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Reducing learning barriers amongst international students: A longitudinal developmental study

Pearson, C.L. and Beasley, C.J. (1996) Reducing learning barriers amongst international students: A longitudinal developmental study. The Australian Educational Researcher, 23 (2). pp. 79-96.

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A substantial conclusion from this study is that an appropriate learning goal orientation program can help university students achieve better grades. The assumption that university students naturally possess competencies that will enable them to be successful in their tertiary studies is cast into doubt by the evidence of this study. The study also reveals that the potential for reducing failure because of cultural barriers, inappropriate study methods or language difficulties can be facilitated with developmental or transitional programs. By exposing students to distinct approaches for studying and learning in an environment where they did not feel humiliated, but were encouraged to take greater self responsibility, and where they were able to develop a range of learning strategies, the participants were able to enhance their personal competencies.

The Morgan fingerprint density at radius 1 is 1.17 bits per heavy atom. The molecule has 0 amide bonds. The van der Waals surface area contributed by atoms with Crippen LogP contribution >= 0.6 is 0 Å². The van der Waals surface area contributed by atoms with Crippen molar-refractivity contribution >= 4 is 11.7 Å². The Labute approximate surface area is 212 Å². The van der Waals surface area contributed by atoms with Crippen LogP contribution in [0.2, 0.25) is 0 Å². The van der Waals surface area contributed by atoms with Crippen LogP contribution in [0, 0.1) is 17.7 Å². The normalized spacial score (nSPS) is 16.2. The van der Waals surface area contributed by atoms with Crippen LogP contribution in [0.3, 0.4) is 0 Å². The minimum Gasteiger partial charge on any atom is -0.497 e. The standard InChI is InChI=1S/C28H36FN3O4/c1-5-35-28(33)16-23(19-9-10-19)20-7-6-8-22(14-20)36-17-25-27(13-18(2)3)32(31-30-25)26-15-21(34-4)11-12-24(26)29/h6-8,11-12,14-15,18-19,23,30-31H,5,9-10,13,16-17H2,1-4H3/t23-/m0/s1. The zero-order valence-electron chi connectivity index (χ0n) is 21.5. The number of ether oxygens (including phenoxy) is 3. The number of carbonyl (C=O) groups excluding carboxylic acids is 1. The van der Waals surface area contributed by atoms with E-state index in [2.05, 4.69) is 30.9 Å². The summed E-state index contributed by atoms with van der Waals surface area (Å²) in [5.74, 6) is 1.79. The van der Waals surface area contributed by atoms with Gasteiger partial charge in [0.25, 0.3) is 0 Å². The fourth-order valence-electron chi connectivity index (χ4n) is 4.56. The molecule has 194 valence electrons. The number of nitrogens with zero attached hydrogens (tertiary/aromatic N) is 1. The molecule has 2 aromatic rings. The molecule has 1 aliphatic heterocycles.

The evidence of this study should encourage Australian universities to focus on the concerns of their international students. Australian universities acquire considerable tangible and intangible benefits from these students. Yet it is widely recognised that these customers experience considerable difficulties with their studies. Although a part of the problem is embedded in cultural assumptions about learning, it is also acknowledged that many international students have ongoing problems at Australian universities because of inadequate or inappropriate oral, reading and writing communication skills. Although there is a great deal of information available to Australian university administrators and academics about these barriers to learning, it appears greater understanding and knowledge is required as in most cases the attempts to reduce the problem have been, at best, ad hoc. The intervention strategy outlined in this paper provides a more consistent approach to a significant growing challenge for all management levels in Australian tertiary institutions.

Item Type: Journal Article
Murdoch Affiliation(s): School of Commerce
Publisher: Springer Verlag
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